Notes from St. Patrick: Gilchrist optimistic; Irving, Boyle pick up the slack

Gilchrist: In good spirits, focused on a return 

After watching Duke lose to Georgia Tech on Saturday, I felt like envisioning better times ahead, so I headed to Kean University to watch future Duke star Kyrie Irving and No. 1 nationally ranked St. Patrick vs. Westfield. It was also great to see Michael Gilchrist up and about after a scary knee injury on Tuesday. Here are my observations:

— The first time I saw Irving in person, on Tuesday against Union, he didn’t look particularly comfortable, likely a function of a recent illness, a taxing series of games in California and the need to adjust after a knee injury to superstar forward Michael Gilchrist.

Irving didn’t have that problem against Westfield, scoring 25 points in a 78-36 victory. He combined excellent handle – he has a behind-the-back dribble to his left that is particularly lethal – with a fantastic pull-up jumper. In addition, he flashed some of the lockdown defense and athleticism on the boards that make him a complete player.

I respect his midrange game the most; though Irving clearly has the ability to blow past people and get to the rim, that won’t always be an option on the next level depending on who’s waiting for him under the basket. And having a solid midrange jumper, truly a lost art in the sport, will make him that much more creative and potent.

Last two games: 28 ppg averageEveryone I talked to at the game had the same words to say: “Duke’s getting a good player.” After watching Irving for a second time, I’d have to say that’s an understatement.

Gilchrist went down in a heap after a collision with a Union player on Tuesday, unable to put weight on his right knee, but an MRI showed only a strain. Three days later, the No. 1 player in the country was walking with a noticeable limp and had a brace on the knee, but did not need to use crutches.

A couple of us briefly talked to Gilchrist following the game; he said he’s going to begin rehab on Tuesday in the hopes of returning sometime in the next 1-2 weeks, depending on how much progress he makes. He admitted he was initially pretty upset when he first went down, but appeared very relieved that the injury was minor.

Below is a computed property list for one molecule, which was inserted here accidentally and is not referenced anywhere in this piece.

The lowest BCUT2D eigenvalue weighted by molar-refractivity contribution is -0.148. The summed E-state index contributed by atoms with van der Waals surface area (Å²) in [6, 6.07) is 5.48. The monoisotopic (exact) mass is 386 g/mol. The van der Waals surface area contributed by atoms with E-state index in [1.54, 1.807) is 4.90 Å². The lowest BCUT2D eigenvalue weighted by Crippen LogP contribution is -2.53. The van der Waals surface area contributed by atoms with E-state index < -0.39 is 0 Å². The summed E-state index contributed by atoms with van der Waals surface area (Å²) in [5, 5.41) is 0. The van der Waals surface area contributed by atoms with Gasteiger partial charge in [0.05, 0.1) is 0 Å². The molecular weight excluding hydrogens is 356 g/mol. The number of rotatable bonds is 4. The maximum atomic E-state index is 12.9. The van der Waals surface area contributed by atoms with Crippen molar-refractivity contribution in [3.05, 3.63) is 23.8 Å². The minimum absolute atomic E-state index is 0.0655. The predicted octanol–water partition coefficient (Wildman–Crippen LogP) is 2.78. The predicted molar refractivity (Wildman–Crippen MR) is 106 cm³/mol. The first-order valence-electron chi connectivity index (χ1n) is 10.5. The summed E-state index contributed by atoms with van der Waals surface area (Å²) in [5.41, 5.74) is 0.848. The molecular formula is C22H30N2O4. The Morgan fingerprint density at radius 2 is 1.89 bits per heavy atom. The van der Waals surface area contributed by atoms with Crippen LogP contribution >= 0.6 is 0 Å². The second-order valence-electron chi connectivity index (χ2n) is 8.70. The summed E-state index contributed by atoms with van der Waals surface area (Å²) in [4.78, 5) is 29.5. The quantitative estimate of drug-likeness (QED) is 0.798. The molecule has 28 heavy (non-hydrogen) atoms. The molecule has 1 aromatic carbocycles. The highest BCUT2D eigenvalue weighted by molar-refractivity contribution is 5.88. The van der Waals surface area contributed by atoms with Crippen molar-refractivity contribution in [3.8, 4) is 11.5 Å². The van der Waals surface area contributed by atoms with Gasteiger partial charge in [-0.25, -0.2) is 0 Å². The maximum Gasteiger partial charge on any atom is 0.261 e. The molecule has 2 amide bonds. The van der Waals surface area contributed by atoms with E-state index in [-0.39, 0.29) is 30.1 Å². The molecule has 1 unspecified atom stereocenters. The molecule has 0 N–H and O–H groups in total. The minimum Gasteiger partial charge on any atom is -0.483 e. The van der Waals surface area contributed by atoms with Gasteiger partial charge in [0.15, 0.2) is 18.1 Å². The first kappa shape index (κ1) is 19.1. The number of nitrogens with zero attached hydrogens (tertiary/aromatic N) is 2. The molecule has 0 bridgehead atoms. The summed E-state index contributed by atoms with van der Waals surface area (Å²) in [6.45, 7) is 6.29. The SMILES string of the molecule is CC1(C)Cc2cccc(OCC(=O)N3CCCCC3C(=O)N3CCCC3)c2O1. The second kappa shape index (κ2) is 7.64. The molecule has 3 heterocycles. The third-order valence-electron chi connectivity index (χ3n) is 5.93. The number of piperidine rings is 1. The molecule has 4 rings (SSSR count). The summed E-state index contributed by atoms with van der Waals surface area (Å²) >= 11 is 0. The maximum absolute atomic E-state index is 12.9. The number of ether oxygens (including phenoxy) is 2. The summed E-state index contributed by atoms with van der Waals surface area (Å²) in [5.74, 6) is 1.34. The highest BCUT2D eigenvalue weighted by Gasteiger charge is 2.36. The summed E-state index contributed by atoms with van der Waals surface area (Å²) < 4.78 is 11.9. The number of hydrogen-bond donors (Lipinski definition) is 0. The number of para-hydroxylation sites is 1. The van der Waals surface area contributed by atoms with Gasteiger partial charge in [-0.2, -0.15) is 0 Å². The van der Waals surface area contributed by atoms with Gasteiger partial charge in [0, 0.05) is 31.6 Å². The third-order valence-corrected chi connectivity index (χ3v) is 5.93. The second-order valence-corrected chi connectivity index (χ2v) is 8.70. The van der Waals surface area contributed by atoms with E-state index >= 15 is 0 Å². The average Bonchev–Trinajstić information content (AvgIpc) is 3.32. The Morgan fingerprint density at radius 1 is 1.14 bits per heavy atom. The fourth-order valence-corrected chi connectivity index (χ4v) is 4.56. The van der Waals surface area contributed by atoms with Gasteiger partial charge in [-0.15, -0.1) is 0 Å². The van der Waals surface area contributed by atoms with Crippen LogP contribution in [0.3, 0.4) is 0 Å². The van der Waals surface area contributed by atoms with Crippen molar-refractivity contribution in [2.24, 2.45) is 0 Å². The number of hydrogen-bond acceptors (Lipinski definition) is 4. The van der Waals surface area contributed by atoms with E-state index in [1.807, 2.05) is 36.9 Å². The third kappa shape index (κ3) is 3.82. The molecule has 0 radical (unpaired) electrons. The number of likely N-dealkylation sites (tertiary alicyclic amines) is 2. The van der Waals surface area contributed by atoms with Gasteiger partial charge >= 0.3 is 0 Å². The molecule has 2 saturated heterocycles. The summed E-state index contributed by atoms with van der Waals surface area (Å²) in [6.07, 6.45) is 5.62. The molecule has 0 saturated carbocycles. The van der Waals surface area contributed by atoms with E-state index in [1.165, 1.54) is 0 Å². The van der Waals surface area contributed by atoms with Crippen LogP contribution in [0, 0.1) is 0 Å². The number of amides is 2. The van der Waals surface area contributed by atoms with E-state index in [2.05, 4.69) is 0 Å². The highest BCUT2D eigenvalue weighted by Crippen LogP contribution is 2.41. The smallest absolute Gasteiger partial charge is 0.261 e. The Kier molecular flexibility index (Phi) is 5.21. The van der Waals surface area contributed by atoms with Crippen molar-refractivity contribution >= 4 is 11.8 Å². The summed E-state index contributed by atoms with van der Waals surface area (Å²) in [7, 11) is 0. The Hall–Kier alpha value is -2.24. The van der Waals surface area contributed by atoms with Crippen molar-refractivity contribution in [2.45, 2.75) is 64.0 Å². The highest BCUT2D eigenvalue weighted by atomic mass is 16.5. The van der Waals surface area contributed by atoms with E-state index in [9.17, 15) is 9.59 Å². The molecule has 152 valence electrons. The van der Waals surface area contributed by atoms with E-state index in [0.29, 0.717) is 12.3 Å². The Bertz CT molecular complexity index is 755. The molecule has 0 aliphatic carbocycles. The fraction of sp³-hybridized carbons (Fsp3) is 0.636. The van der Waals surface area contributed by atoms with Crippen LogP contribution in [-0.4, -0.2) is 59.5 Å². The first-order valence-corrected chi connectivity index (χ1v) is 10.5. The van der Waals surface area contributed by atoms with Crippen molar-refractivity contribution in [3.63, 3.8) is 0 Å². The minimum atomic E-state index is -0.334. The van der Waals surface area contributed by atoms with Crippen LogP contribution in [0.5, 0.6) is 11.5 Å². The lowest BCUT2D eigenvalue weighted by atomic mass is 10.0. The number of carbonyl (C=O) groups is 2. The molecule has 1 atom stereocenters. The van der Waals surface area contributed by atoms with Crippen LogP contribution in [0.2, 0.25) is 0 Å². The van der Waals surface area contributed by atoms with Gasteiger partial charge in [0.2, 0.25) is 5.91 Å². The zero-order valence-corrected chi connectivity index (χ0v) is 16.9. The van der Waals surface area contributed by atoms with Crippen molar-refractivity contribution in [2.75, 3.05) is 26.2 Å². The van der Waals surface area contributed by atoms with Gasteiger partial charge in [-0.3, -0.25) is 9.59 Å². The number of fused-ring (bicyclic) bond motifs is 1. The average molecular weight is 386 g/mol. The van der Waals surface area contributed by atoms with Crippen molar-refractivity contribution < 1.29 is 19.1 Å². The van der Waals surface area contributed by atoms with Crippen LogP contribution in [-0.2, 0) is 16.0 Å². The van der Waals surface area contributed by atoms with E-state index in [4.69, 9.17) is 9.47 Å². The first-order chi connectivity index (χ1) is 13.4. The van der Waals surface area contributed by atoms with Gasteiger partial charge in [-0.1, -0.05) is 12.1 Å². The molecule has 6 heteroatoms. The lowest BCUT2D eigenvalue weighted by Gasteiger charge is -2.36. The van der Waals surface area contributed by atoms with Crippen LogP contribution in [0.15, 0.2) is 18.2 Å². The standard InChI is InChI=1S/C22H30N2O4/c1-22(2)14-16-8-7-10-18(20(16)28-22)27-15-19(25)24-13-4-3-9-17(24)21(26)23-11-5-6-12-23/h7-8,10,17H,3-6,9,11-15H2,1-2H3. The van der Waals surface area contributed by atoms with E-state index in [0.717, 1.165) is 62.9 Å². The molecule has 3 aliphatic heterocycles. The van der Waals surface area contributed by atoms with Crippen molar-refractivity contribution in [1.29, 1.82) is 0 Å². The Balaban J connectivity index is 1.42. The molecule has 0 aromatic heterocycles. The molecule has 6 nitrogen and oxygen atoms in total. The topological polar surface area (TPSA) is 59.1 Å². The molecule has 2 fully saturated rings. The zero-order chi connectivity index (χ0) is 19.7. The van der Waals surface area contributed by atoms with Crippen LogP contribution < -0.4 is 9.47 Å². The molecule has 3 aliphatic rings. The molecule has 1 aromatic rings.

However, the scuttlebutt in the gym was that Gilchrist could potentially be out as much as four weeks, which would put him on track to return a little before the Primetime Shootout in Trenton on Valentine’s Day weekend. While St. Pat’s is of course eager to defend its No. 1 ranking, it would make sense to tread lightly so as not to cost him a lengthy setback.

That said, I can’t wait to watch Gilchrist get back on the court, and that could happen a lot sooner than it appeared on Tuesday.

— St. Patrick’s coach is not the only Kevin Boyle making a large impact, as his son of the same name was absolutely stellar on Saturday. From what I understand, the senior leader has had a tough season, with the passing of his grandfather less than a month ago weighing heavily on him, but he broke out of it in a big way against Westfield.

When you hear a player is a coach’s son, particularly one playing for his own father, you expect to see fundamentals, and Boyle doesn’t disappoint. He has a nice, easy shooting stroke and tremendous range, nailing four threes in a row at one point and scoring 14 points, second on the team to Irving. Boyle plays solid face-up defense and makes intelligent decisions. He plays with intensity and fits in seamlessly on a team chock full of talent.

Despite the fact that he’s just 5-foot-9, Boyle makes the most of his abilities. I think his leadership, basketball IQ, tenacity and skill set would make him an excellent contributor for a team on the next level. I definitely look forward to getting to a game if he’s playing in this area, and I’m sure many fans of St. Patrick share that sentiment.

Colbert on the left, Sabatino on the right — Gilchrist’s injury opened the door for two players to step up and open some eyes, one on each team. On St. Patrick, freshman Austin Colbert took full advantage of the extra playing time to do his best Marcus Camby impression. The 6-foot-8 (!) freshman from Virginia scored just four points, but he blocked four shots with ease, rebounded strongly and ran the floor well. He’s already one of the most touted freshmen in the country, and when he grows into his body and adds some muscle, a given as he gets older, it seems he’ll be a force to be reckoned with.

And on Westfield, Pat Sabatino took full advantage of Gilchrist’s absence to score a team-high 18 points. The 6-foot-6 senior was fierce on the boards and inside the paint, though he did misfire badly on a jump shot. If he were to play college ball, he’d have to develop that aspect of his game, as a player his size could not assert himself physically the way he can in high school, even against a team as good as St. Patrick. But he has a motor and a knack around the basket, impressing the St. Pats faithful, and could be quite solid with a bit more work.

— Even the staunchest St. Patrick enthusiasts don’t feel as if the team can run the table; in addition to several tough Jersey teams, they play – among other national powers – Oak Hill, Rice and Findlay Prep. But that’s to Boyle’s credit: In basketball, as in any other competitive venture, you only get better by facing competition better than you, or at least on your level.

St. Pats risks losing some games by virtue of a hellacious schedule, but Irving and Co. will advance in their basketball careers that much more prepared – not to mention, they’ll take with them great memories of playing against the best competition the country has to offer.


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